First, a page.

Eventually answering NO to all the questions led me to answer YES to an EMBA. Almost everything fit: the 18-month time frame; alternating weekends; the exposure to high-calibre professors; engaging and experienced classroom peers; very high expectations from program directors; the capacity to study and not lose career momentum ... all but the price tag. I would have to find the resources to pay for school, or risk spending the rest of my days working to pay it off. That said, the more I read about EMBAs and the return on investment - not only with regard to salaries but from a personal growth perspective - I got excited. So what started off as a perceived need, slowly developed into a dream.

I also realized there was a personal aspect to this dream.

I grew up in a middle-class family of Portuguese immigrants, and my parents had worked tirelessly to put me through private school in Montreal.

After my undergrad degree at Bishop's, I opted to skip my convocation to go on my first business trip to Chicago. It wasn't that I wasn't proud of my hard-earned degree; it's just that after four years of blending classes into my routine, it had lost its lustre. A first business trip seemed a lot more exciting. What I never realized was that my convocation wasn't about me. It was about my father, who had never finished university, and about his hard work coming full circle. I only realized this much later in life - ten years later, to be exact - when my younger brother graduated and my dad said to me, "I finally got to attend a university graduation." So I decided then and there that he would attend my master's graduation, and I would make it up to him.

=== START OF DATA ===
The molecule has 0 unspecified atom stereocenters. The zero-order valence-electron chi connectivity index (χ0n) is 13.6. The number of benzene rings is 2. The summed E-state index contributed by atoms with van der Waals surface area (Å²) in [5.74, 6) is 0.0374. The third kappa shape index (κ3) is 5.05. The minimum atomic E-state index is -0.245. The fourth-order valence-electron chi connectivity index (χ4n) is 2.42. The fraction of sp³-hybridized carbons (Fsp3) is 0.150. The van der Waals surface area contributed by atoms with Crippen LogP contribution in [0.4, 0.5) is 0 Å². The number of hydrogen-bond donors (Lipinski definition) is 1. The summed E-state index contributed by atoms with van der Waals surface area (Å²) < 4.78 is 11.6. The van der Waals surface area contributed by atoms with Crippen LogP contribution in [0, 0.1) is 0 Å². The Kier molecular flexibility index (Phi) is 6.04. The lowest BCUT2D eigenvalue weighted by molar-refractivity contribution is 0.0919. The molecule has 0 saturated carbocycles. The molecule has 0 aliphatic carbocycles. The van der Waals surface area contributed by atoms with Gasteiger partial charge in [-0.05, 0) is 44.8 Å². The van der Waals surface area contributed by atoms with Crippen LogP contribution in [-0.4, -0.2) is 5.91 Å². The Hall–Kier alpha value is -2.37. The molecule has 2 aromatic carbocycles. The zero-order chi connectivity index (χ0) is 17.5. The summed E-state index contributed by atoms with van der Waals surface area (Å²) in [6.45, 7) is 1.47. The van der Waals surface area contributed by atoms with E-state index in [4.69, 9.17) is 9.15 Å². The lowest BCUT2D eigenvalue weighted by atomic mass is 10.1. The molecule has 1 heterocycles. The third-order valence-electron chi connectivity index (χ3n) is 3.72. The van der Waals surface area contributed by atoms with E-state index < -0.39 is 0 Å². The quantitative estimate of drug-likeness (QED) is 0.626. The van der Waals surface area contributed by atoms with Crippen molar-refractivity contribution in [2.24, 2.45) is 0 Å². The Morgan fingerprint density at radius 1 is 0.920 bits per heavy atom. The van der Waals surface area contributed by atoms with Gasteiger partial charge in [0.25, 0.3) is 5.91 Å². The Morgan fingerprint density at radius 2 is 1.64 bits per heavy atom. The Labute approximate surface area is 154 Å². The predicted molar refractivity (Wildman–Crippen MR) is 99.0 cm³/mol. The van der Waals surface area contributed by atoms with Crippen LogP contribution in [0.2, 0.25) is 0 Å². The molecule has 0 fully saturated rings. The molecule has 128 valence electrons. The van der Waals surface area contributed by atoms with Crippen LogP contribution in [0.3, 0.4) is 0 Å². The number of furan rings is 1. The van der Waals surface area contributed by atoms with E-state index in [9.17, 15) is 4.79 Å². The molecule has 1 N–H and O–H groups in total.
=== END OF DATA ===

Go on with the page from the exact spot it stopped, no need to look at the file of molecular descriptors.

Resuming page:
But just as I was researching programs, my father was diagnosed with stomach cancer.

My father lost his battle with cancer last May, and I decided life was simply too short to keep putting my dream on hold. I was over the moon when I received my acceptance letter and wished my dad had been here to celebrate with me.

Had he been here and asked me what I thought so far, I would have said: My first residence week was like living an episode of The Apprentice: exhilarating, tiring, inspiring and plain old fun. I have the privilege of sharing the classroom with 30 intelligent, generous, astute colleagues who will push me to elevate my business acumen. Moreover, although three weeks into the program I am already running on empty, when my alarm goes off on Saturday mornings, I can't help but smile.

Fortunately, my company is very supportive and my VP is eager to see what more I can bring to the table now that I am back in school. The expectations are, and will continue to be, quite high, as the program is demanding and prestigious, and the calibre of my work at the office is expected to remain the same, if not better.

I have 17 months ahead to decide if the return on investment is worthwhile. I believe it will be and I invite you read along and draw your own conclusions.